As anyone can read in the back of The New York Times Book Review each Sunday, the best seller lists reflect the sales of books in 1,400 bookstores across the country.
Each week those stores submit sales figures of the most popular titles, and this information is fed into a computer, which comes up with the top fifteen books in four categories: hardcover fiction, hardcover general, trade paperback, and mass market paperback.
But where are those bookstores, and how adequately do they represent the entire country? After all, there are hundreds of bookstores in New York City alone, but pretty slim pickings across the plains of Kansas.
In 1977 the Times conducted a survey of all the members of the American Booksellers Association in a questionnaire about the volume of business, distribution, types of markets, and so on.
From the 1,800 responses received, the Times made up a list of a representative sample of big, medium, and small stores in every zip code area of the country. A “big” store is one that does $50,000 or more in business in any of the four categories per year; a “small” store does less than $10,000 in any category per year. The Times then established seven geographic areas.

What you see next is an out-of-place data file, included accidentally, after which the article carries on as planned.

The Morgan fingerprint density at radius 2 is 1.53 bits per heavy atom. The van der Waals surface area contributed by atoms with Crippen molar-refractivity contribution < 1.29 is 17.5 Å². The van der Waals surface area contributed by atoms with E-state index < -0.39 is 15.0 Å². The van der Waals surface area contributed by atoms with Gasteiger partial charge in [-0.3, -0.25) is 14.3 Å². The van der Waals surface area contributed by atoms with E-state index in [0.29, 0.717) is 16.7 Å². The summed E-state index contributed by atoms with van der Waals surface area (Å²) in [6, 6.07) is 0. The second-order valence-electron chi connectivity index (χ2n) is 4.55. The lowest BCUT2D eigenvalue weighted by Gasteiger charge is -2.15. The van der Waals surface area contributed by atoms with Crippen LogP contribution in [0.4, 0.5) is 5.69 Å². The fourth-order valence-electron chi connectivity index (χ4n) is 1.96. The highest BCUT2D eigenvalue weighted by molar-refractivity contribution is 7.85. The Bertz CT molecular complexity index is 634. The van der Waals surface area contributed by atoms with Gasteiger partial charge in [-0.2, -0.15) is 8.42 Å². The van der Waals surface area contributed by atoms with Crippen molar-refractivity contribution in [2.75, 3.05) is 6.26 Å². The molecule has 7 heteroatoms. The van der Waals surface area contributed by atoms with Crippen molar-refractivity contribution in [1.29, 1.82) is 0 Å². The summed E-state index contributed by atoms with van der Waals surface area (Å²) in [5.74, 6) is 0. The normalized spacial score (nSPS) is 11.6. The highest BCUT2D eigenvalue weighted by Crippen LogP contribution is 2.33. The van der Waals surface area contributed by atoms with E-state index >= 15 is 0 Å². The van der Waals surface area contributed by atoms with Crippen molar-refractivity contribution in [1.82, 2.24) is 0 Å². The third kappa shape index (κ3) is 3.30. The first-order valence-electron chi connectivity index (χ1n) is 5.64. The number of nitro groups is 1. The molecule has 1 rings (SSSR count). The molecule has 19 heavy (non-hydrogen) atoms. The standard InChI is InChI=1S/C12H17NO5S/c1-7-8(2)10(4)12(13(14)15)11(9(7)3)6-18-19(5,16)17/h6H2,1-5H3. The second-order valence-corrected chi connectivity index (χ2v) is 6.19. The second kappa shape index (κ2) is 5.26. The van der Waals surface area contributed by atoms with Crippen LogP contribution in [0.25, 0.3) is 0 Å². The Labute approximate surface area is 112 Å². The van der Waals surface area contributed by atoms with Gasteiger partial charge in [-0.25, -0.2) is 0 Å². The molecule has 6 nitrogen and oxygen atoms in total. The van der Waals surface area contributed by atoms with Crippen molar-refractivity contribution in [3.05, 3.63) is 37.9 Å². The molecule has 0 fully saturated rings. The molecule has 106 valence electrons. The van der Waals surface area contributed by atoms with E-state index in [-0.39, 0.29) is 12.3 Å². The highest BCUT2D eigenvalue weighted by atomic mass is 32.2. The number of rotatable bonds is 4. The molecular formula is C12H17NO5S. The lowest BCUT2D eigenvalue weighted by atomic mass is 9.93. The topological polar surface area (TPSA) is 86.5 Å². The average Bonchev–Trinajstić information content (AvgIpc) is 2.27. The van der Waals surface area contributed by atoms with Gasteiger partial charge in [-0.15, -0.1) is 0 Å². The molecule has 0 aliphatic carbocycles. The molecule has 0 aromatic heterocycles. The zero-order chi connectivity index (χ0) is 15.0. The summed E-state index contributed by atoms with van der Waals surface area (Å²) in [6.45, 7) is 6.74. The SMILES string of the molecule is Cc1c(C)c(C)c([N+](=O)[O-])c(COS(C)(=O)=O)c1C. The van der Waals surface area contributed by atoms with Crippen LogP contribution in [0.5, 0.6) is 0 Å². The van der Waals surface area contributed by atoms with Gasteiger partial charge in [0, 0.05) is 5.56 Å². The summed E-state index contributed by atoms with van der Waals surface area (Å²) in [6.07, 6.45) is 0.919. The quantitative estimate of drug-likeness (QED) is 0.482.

Each month 1,400 stores in these areas receive a preprinted list of thirty leading titles. (There is also room on the form to mention titles not listed.) The booksellers send in this form once a week, reporting sales in actual numbers on the most popular titles.
This system is sufficient to reflect hardcover sales, but mass market paperbacks are sold in far greater quantities in drugstores, supermarkets, airports, and newsstands than in bookstores. So the Times consults distributors in twenty five major markets who report the estimated sales from more than 40,000 outlets. The trade paperback figures include reports from bookstores, and from wholesalers with a total of 2,500 outlets.
Another exception to the system is the largest chains, which the Times calls “majors.” Since these chains, B. Dalton, Waldenbooks, Doubleday, and Brentano’s, have stores across the country, they amass their own sales figures and the headquarters of each reports to the Times weekly.
Although sales from the majors alone can get a book onto the bestseller list, their effect is not always so considerable, and it varies from book to book.